If you’re like most of the people that attend my seminars, workshops and classes on Emotional Eating, you’ve tried all kinds of diets, fasts and exercise regimens to take off the weight. Perhaps you’ve even tried pills, shots and surgery, all to no avail. You’ve lost weight many times but always seem to gain it back. You may already be suffering from health conditions, like diabetes and hypertension, related to your weight.
You’re probably frustrated and feel somewhat hopeless about ever losing the weight. Perhaps you believe you overeat “just because” you love food and eating. Or you’re overweight because of bad genes. Maybe you believe that you lack willpower and label yourself as lazy or undisciplined with respect primarily to eating and exercise.
Most likely your overeating is driven, in part, by emotional, rather than physical hunger. It has helped you cope daily with unpleasant emotional states like anxiety and depression and self-doubting thoughts. Read through the list below to see if your eating has an emotional component.
As an Emotional eater you “use” food to:
1) dull the pain of unpleasant emotions like sadness, anger, depression, rejection, hurt, dissatisfaction, hopelessness, and powerlessness.
2) soothe and comfort when feeling anxious, afraid, worried and overwhelmed.
3) to fill up an inner emptiness and loneliness.
4) to distract from a sense of powerlessness to change your self or your life circumstances.
5) to make up for the deprivation of the past by having no limits today.
6) to procrastinate and put off unpleasant or difficult tasks, including growing up.
7) to stuff down the pain of limiting, negative, self-defeating thoughts.
8) to rebel against powerful others from your past and assert your independence.
9) to avoid taking risks and protect yourself from further disappointment.
10) to avoid dealing with sexuality–using your weight as an excuse not to date or be physically intimate; keeping yourself overweight to limit sexual attractiveness.
The truth is, if you regularly eat when you’re not hungry or when you’re already full, or if you regularly choose to eat unhealthy comfort foods, the bulk of your overeating is not just because you love food and enjoy eating, have bad genes or are lazy and undisciplined. Your overeating may be a sign that you are lacking the self-care skills needed to resolve your emotional issues and put an end to overeating.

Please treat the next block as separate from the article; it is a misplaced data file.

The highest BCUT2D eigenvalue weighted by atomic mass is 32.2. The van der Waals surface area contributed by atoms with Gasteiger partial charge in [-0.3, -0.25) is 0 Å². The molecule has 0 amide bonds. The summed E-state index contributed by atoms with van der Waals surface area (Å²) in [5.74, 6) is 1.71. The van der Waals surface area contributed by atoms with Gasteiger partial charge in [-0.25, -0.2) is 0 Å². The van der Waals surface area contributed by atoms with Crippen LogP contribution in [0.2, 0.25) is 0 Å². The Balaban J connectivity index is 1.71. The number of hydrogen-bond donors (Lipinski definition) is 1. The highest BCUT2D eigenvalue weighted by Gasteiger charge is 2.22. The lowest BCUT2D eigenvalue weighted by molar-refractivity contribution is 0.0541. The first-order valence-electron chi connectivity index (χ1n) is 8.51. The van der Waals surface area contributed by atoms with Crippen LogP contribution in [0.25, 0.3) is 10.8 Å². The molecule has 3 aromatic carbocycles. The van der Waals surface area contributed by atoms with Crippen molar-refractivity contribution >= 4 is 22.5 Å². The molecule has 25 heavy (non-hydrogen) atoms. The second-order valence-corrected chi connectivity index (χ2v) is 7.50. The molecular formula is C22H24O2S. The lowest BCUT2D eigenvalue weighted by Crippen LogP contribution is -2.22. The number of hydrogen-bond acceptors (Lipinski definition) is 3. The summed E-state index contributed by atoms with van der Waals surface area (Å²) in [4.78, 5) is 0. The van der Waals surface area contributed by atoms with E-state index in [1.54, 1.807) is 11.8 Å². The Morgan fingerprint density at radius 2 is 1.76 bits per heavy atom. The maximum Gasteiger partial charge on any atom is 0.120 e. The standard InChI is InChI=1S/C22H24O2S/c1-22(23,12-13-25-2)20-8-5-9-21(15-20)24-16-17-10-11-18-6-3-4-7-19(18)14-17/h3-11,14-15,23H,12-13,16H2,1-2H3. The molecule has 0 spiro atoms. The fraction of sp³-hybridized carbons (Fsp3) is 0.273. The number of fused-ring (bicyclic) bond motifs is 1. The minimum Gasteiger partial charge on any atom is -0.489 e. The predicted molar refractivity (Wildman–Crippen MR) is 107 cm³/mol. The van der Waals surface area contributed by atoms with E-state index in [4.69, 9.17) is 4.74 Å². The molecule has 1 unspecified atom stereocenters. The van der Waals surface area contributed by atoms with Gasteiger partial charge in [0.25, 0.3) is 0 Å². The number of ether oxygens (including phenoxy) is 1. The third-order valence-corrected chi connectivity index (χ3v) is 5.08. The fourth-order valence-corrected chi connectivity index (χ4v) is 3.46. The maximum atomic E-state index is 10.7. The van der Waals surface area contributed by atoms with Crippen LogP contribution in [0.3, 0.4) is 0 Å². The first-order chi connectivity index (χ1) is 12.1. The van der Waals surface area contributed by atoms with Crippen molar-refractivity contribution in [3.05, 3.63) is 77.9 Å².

The good news is that you can stop emotional eating by addressing these unresolved issues and learning the missing or poorly developed self-care skills. It will take time to do this but truly, there is no rush. You didn’t become an emotional eater overnight and your overeating will not be resolved overnight.
Start with a small baby-step today, as follows:
The next time you feel like eating when you’re not physically hungry, go inward for a moment, connect with yourself and ask yourself: “What am I truly hungry for?” “What am I longing for?” You might be surprised by the answer. You may not be able to meet this need immediately, but remind yourself that overeating won’t get you any closer to your goal either.
In this moment, is there some other way you could take care of yourself? The moment when the urge to “use” food is strong is an opportunity to practice and build new self-care skills. Yes, you may feel somewhat unfulfilled and a bit uncomfortable, but think about how uncomfortable you already are with the extra weight and self-disappointment. You’ll feel better about yourself if you push away from the food and nourish yourself in some other way. Just take it one baby step at a time.
Posted by Julie M. Simon, MA, MBA, MFT. If you have a question or topic you would like to see addressed in this blog, go to http: //www.overeatingrecovery.com.